Team Building? 12 Questions to Help You Make the Right Decision by Merrick Rosenberg

There’s no such thing as “the perfect team.” But, wouldn’t it be great if you could help your team on their journey?There are many types of team building interventions and like a carpenter, you need to select the right tool for the job. However, before you begin building “the perfect team,” you may wish to ask yourself a series of questions. Following are the initial questions that I ask all of my clients before they embark on their adventure.

1) How would you rate your team building goals on a continuum of fun vs. developmental?

Team building can mean different things to different people. For some, team building means fun, interactive activities. For others, team building connotes a process in which people address the issues that are inhibiting a positive and productive work environment. Fun team building events build camaraderie and boost morale. Developmental team building processes allow the team to emerge with the synergy, focus, cohesiveness and bottom-line effectiveness. You must determine your expectations for the session so that the session can meet your goals.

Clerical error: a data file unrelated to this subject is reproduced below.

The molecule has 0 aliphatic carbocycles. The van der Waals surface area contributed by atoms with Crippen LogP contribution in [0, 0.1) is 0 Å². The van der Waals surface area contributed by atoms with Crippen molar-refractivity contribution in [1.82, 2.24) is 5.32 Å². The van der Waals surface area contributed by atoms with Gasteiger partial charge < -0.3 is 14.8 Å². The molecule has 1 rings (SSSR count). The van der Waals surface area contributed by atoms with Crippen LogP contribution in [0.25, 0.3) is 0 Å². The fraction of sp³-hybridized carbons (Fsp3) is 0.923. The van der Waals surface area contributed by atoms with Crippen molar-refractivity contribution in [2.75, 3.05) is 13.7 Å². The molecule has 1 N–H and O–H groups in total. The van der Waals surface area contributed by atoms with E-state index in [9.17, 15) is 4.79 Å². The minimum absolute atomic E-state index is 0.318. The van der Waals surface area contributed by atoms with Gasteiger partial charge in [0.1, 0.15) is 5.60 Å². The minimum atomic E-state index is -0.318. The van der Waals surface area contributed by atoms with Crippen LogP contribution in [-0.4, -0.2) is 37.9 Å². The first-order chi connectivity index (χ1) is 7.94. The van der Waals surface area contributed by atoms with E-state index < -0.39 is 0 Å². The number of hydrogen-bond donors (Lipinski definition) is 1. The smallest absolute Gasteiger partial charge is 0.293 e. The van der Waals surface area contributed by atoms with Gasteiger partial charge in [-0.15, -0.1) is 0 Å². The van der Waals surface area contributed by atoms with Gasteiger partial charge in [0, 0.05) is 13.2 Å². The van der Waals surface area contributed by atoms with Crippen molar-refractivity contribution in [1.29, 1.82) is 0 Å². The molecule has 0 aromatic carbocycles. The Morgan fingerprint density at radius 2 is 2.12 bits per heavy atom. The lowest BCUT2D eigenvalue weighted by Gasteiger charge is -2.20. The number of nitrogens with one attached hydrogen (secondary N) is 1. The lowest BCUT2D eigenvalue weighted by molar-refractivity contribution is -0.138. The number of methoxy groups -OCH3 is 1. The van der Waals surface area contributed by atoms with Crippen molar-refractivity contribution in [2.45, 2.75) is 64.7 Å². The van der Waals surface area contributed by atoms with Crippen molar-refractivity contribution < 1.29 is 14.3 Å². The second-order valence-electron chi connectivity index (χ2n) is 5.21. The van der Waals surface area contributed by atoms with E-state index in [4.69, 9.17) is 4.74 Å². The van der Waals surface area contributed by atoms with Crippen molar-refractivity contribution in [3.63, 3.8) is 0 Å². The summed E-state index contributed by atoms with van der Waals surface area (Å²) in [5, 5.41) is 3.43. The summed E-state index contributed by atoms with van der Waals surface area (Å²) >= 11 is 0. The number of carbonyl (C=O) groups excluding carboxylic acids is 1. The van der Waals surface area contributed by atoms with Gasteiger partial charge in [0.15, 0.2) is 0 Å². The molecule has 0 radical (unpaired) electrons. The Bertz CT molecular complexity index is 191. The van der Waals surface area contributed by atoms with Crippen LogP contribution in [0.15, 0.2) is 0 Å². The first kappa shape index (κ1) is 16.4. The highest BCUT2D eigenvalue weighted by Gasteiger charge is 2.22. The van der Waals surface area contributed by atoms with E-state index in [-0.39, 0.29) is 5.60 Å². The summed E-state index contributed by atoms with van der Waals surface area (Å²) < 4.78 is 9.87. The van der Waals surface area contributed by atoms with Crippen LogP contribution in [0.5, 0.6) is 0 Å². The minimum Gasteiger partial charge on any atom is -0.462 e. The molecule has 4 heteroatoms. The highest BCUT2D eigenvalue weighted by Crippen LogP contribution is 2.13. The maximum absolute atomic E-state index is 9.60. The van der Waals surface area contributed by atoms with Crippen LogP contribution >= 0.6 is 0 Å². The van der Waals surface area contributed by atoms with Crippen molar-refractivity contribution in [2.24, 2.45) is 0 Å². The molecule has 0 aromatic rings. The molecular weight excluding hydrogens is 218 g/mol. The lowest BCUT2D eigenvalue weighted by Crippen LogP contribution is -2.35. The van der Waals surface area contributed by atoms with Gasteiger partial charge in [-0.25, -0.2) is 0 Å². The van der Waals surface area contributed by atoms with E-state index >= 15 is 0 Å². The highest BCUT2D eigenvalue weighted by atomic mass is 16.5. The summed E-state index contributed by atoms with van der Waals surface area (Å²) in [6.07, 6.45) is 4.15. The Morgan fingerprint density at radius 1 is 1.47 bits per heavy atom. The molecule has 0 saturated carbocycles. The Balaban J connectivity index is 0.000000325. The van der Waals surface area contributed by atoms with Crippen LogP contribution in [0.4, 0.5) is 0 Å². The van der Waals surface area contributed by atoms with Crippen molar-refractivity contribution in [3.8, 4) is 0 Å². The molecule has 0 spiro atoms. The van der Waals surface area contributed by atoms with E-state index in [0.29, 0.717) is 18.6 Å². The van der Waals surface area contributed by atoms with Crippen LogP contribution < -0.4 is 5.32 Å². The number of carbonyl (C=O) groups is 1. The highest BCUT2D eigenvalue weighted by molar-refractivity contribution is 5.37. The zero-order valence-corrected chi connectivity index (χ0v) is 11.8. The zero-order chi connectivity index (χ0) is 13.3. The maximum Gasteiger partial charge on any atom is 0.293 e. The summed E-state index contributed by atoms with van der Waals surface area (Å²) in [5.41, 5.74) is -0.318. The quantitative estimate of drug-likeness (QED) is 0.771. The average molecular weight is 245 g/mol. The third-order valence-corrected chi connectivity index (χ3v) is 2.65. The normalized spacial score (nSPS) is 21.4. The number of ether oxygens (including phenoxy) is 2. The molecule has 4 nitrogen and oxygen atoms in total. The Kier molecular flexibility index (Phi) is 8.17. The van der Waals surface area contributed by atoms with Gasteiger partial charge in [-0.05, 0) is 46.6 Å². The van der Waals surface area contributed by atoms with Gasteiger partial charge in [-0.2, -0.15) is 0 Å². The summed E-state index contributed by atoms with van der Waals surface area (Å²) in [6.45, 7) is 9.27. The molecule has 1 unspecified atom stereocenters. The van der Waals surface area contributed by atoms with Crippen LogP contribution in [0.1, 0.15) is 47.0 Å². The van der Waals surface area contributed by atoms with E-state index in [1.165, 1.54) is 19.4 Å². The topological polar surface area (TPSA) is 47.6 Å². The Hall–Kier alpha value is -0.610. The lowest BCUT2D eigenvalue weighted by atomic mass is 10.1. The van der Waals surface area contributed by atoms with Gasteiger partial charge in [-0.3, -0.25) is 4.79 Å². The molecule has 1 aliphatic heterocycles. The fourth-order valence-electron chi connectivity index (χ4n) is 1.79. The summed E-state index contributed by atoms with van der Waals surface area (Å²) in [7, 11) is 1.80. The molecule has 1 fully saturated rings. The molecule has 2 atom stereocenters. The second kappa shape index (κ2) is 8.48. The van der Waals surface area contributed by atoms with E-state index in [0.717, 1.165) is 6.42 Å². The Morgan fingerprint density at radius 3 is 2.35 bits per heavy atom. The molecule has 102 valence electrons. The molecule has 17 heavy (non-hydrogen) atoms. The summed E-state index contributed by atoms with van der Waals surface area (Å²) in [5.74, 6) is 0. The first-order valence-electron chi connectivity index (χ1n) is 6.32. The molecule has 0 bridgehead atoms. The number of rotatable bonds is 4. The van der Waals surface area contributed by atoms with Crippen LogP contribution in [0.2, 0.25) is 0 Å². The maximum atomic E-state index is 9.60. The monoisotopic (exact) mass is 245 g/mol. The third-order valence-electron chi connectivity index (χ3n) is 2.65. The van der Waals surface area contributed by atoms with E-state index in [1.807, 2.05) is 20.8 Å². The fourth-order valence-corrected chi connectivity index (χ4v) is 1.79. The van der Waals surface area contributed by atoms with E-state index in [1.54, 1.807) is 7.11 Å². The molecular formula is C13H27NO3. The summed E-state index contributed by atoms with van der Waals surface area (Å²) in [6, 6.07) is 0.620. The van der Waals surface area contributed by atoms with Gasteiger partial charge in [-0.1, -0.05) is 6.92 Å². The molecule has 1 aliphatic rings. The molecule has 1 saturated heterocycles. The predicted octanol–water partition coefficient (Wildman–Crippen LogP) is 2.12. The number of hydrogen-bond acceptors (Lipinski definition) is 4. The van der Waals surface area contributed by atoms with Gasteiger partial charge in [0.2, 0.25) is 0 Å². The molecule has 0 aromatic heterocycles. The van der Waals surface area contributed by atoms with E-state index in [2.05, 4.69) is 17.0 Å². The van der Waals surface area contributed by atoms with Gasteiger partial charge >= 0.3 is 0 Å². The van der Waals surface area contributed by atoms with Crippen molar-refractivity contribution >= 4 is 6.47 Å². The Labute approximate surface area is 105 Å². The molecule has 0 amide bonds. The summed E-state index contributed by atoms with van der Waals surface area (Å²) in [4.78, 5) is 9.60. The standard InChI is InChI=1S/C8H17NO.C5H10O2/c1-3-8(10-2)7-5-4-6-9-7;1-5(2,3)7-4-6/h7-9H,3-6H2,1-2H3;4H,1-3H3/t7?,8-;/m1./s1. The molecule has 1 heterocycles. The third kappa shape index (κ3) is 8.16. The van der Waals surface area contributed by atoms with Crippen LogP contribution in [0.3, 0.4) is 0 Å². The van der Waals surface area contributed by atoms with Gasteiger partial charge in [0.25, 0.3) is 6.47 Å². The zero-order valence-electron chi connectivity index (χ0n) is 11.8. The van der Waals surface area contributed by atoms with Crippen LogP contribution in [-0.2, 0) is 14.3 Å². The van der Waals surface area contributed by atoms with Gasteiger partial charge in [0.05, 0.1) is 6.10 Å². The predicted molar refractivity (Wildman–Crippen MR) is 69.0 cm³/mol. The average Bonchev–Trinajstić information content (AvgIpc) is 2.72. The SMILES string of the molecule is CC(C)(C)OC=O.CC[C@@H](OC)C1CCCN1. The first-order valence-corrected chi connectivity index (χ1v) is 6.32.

The below team building continuum is utilized by Team Builders Plus when talking with clients.

Level 1 - 3 - Fun, bonding team experience

Level 4 - 6 - Engaging program in which participants learn how to create a more positive, cohesive, and productive team environment

Level 7 - 10 - Groups discuss team dynamics and address specific challenges with personal and team action planning

2) Are you interested in a process or an event?

Events can be either designed for a bonding/get-to-know-you exercises or they can address relevant issues. Processes are aimed at long-term team development, which help to reinforce the knowledge learned by participants. Processes acknowledge that team building is a journey, not a destination. Events are generally a one-day session or shorter, whereas a process takes place over several months, with multiple sessions spread out throughout that time frame.

3) What do you expect from an in-depth team building program or process?